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The first (and probably one of the most important) parts of every multi-tenant SaaS application is identity management. This is because the main idea of multi-tenancy is that a user belongs to one (or more) tenants. The separation of the user-tenant concept is one of the most important aspects of multi tenant applications, where several users (with different roles and permissions) can control the same application (tenant). Let’s dive into this crucial topic.
While multi-tenancy is great for SaaS applications and end-users, it creates several tiers of complexity for identity management. So as we approach the authentication “challenge”, we’re usually quickly reduced to a checklist of important items (both on the product side and the technical side) that need to be handled. This list is not exhaustive in any way, but these questions always come up sooner or later:
WOW! That’s a lot to think about and to handle.
This series of posts will tackle (using code samples) the main multi tenant identity management SaaS capabilities, from the very basic to the most advanced.
In this first post, we will focus on the very basis of the entire multi-tenant SaaS authentication — JWT authentication. We’ll discuss what JWTs are, their content and token persistence — what you need to know to get a feel of how they work.
JWT (JSON Web Tokens) is the new and de facto authentication method (loved by developers) for several, rather important, reasons. It is an open standard – RFC 7519 – highly trusted as it is digitally signed. JWTS can be signed with secret, public, or private key pairs as per your specific needs and requirements.
In a nutshell, JWT is a token generated by the server which includes several claims and a payload that represents the user and the characteristics of the token (when it was issued, when it expires, etc.). The structure of JSON Web Tokens is fixed and made up of Headers, Dynamic Payloads, and Signatures (xxxxx.yyyyy.zzzzz).
That token is sent to the client upon login and needs to be sent back to each of the servers (or microservices) upon each request, which requires valid authentication. But wait a moment. If the token is visible on the client side (and the client can decode it), what about the security aspect? What is stopping the client from generating tokens and impersonating other users?
The most important attribute of JWT tokens is their signature.
Each JWT token is signed on the back end by a private key that can be verified by clients (and other microservices) by the public key. This basic asymmetric signature method allows us to easily verify that the authenticated user is actually authenticated and not impersonated without the need for maintaining a central tokens database / session management.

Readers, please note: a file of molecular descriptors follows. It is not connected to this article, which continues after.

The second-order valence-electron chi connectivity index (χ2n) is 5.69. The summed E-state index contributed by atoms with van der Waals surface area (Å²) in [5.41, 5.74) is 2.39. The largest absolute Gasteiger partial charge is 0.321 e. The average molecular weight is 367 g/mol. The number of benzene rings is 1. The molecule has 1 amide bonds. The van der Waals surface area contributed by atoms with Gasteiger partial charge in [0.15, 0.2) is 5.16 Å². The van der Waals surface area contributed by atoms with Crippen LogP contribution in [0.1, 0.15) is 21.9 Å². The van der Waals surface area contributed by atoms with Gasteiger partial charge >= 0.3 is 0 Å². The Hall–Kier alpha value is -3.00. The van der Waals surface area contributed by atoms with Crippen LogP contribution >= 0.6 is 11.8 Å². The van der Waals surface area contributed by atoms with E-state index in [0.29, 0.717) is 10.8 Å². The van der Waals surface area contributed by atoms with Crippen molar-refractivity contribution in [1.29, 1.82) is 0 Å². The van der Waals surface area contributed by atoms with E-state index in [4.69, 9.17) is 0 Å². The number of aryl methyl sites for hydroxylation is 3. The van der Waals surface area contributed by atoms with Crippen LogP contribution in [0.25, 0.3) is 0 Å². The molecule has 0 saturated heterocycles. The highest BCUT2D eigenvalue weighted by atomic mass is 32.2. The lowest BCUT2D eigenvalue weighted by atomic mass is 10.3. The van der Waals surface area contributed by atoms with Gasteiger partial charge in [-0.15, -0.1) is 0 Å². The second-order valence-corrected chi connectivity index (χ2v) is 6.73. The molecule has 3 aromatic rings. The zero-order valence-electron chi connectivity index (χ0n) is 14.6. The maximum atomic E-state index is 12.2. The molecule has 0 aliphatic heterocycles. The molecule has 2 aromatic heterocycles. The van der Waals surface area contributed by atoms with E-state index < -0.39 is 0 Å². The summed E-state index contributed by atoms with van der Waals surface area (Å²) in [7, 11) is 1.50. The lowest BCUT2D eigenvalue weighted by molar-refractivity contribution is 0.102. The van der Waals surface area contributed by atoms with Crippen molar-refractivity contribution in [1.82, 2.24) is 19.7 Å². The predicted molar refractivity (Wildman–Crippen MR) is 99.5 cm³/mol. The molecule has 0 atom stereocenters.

And this is one of the reasons we like JWT so much. The rise of microservices created the need to decentralize authentication and verification mechanisms — and JWT based authentication matches this requirement like a glove.
When a user logs into the application, we would want to add to the JWT the notion of the tenant in order to make sure that after the verification of the JWT token, we are in the correct context of the tenant and we aren’t exposing our application to cross-tenant security issues.
So the flow is:
Another issue is the handling of the JWT tokens on our client application.
Multi-tenant SaaS applications are built today using web technologies (and most of them are Single Page Applications as well). So we know that we got the JSON Web Token from the authentication endpoint after the login is done. We know that we need to pass it on each request. And we probably want it to last after a page refresh. Why not save it to the local storage?
Saving your JWT tokens on local storage exposes your application to XSS, which has been a OWASP Top 10 regular for many years. In this case, the attacker (using a malicious code) can hijack the stored token from the localstorage, use it for calling the back end on behalf of the user and actually breach the system.
So, how should we protect ourselves?
Related: OWASP Top Ten Web Application Security Risks
The use of refresh tokens allows us to continuously refresh the sessions and to get new JWT tokens. Using refresh tokens allows us to shorten the lifetime of the actual JWT tokens while the refreshed tokens can actually “live longer”.
Using this approach we can store the JSON Web Tokens in-memory while saving the refresh tokens using http-only cookies. The refresh tokens are not vulnerable to CSRF attacks on form submits because the attacker cannot get the value of the JWT which was returned from the endpoint.
What does the flow look like in this case?
So how will the full flow look upon page load? Because the HTTP-only cookie is persisted via the browser, the flow looks similar by using the same refresh tokens alternative.
In this post, we have discussed how to handle JWT token-based authentication in your multi-tenant SaaS application and how to leverage the use of refresh tokens in order to safely persist your users’ sessions. The next post will show you how to start building a capable back end for securely storing user details and maintaining the user’s activation flows for really robust SaaS applications.